For Hiring Teams:
Tips for Reducing Bias in the Hiring Process to Increase Diversity & Inclusion
Sabrina Deltoro, Founder & Recruiting Director
Delson Talent Consulting
March 14, 2023
Bias in the hiring process can have a significant impact on the diversity and inclusivity of an organization. By perpetuating unconscious biases, companies may exclude or disadvantage certain groups of candidates, which can limit the talent pool and potentially harm the company's performance and culture. Reducing bias in the hiring process is essential for creating a diverse and inclusive workplace.
Recruiters and hiring managers often sift through dozens, if not hundreds, of resumes and profiles a day, which requires rapidly evaluating a person and putting them into a category: yes, no, or maybe. Studies have shown that our brains rely on structural knowledge as a shortcut so we can make rapid judgements, but often that structure is ingrained with bias from societal messaging.
We've already discussed how to write job descriptions to increase the diversity of our applicant pool, but, taking this a step further, how can we remove the bias that comes along with our societal messaging and programming?
Here are a few tips to keep in mind when interviewing to reduce bias:
Don’t ping your colleague who’s already interviewed the candidate to get their take - it can prime you to have preconceived judgements that may or may not be rooted in reality.
Do take notes, word for word as much as possible! Let the candidate know you’ll be taking notes so they’re aware, and ask if they need a bio break before getting started.
Don’t take up too much time with conversation up front - spend a bit of time introducing yourself, asking the candidate about themselves, but don’t go down a rabbit hole of who you might know in common, or asking irrelevant questions about their alma mater, as it might bias you for or against the candidate if you have similar backgrounds. (Always let recruiting know ahead of time if you know the candidate personally so you can discuss together if you should be interviewing them or if a peer can step in).
If you ask a question and a red flag comes up, pause and ask further questions to probe and see what exactly the candidate means. For example, if they’re saying “we” a lot, ask them to specifically let you know which parts of the project they owned so you can understand the scope of their involvement instead of assuming.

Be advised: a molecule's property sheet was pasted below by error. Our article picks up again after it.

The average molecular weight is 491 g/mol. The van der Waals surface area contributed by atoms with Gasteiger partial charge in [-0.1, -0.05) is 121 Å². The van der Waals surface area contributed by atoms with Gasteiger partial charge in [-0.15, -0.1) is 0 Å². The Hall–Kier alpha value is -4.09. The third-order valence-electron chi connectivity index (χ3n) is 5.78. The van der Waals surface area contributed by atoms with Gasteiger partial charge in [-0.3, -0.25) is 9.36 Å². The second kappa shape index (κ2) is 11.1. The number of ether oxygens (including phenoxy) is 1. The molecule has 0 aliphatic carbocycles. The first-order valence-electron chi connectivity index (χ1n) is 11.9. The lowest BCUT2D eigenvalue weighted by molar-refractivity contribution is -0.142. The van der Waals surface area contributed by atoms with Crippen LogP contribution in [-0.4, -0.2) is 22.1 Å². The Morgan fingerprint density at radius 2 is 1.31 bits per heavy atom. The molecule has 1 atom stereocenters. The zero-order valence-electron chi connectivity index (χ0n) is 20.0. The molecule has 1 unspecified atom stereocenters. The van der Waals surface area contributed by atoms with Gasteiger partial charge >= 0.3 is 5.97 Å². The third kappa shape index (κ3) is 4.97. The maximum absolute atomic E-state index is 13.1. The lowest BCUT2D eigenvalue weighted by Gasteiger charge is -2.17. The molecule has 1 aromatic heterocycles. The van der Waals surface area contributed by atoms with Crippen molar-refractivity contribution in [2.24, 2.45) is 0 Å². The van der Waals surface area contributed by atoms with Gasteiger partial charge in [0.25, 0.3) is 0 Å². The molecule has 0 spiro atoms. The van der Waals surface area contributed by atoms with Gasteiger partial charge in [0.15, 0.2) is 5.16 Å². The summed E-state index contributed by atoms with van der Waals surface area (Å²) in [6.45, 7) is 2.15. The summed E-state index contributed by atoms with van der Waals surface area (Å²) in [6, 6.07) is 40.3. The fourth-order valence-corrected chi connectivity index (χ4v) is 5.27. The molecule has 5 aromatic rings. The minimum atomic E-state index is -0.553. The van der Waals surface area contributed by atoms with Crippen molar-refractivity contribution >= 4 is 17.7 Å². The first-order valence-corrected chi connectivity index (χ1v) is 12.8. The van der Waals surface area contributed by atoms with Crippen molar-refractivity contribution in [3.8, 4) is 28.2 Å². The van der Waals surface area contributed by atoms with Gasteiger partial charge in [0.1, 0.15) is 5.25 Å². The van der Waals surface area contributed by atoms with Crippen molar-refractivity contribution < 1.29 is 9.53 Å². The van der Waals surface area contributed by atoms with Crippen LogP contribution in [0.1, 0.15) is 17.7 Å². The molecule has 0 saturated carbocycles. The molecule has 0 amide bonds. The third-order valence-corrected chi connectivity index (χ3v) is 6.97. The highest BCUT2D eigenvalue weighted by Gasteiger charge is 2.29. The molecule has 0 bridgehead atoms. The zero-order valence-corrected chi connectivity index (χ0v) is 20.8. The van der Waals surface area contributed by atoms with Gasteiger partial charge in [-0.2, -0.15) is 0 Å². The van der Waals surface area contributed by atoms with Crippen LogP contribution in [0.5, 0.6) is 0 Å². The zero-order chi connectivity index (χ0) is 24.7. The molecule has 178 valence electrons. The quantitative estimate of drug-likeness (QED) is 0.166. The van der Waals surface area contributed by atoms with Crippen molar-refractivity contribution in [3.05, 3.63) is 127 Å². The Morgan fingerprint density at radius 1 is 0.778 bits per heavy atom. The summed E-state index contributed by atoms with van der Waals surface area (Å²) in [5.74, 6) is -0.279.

In addition to the tips above, I have a few suggestions that will help make a more lasting change within the interview experience at your organization by reducing bias in the overall hiring process.
Use diverse sources for recruiting: Consider using a range of sources to attract a diverse pool of candidates, such as diversity job boards, professional organizations for underrepresented groups, and LinkedIn ads. This can help to expand the talent pool and increase your chances of finding qualified candidates from underrepresented groups.
Train interviewers on unconscious bias: Provide training on unconscious bias to interviewers to help them identify and overcome their own biases when evaluating candidates. This could include training on how to ask unbiased questions, as well as how to use structured interviews, which involve evaluating candidates based on specific and predetermined criteria. (If you’re curious how to set up a behavioral interview, I’ll be writing about it this Thursday.)
Use diverse interview panels: Consider training a diverse group of individuals and including a variety of people on the interview panel to help reduce bias and increase objectivity. This could include individuals from different departments, levels, and backgrounds.
Consider using diversity metrics: Consider implementing diversity metrics, such as tracking the diversity of candidates at each stage of the hiring process or setting diversity targets for hiring. This can help to increase accountability and ensure that diversity is prioritized in the hiring process.
Reducing bias in the hiring process is essential for creating a diverse and inclusive workplace. True diversity doesn’t appear at the end of a 60-90 minute-long training; in truly diverse and inclusive companies, it’s something that’s lived out day to day by every person at the organization. By reviewing your hiring process, using diverse sources for recruiting, training interviewers on unconscious bias, using diverse interview panels, and considering using diversity metrics, companies can reduce bias and potentially increase the diversity of their workforce.
"6 Ways to Reduce Unconscious Bias in the Hiring Process and Beyond” Talent intelligence
“How to reduce bias in interviews" Qualtrics